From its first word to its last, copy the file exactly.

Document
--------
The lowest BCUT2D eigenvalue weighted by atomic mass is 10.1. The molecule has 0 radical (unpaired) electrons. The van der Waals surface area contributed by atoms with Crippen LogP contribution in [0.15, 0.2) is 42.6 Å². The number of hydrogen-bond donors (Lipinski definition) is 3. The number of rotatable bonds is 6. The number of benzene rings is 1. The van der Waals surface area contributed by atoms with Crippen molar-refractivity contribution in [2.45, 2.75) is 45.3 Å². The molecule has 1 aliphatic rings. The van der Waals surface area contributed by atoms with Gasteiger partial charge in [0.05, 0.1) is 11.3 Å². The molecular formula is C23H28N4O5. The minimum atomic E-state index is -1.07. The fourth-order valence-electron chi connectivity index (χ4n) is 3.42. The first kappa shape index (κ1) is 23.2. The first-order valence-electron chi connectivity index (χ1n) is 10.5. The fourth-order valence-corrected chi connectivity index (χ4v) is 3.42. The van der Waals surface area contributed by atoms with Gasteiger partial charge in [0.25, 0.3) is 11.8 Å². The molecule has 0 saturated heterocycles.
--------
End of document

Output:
The lowest BCUT2D eigenvalue weighted by atomic mass is 10.1. The molecule has 0 radical (unpaired) electrons. The van der Waals surface area contributed by atoms with Crippen LogP contribution in [0.15, 0.2) is 42.6 Å². The number of hydrogen-bond donors (Lipinski definition) is 3. The number of rotatable bonds is 6. The number of benzene rings is 1. The van der Waals surface area contributed by atoms with Crippen molar-refractivity contribution in [2.45, 2.75) is 45.3 Å². The molecule has 1 aliphatic rings. The van der Waals surface area contributed by atoms with Gasteiger partial charge in [0.05, 0.1) is 11.3 Å². The molecular formula is C23H28N4O5. The minimum atomic E-state index is -1.07. The fourth-order valence-electron chi connectivity index (χ4n) is 3.42. The first kappa shape index (κ1) is 23.2. The first-order valence-electron chi connectivity index (χ1n) is 10.5. The fourth-order valence-corrected chi connectivity index (χ4v) is 3.42. The van der Waals surface area contributed by atoms with Gasteiger partial charge in [0.25, 0.3) is 11.8 Å². The molecule has 0 saturated heterocycles.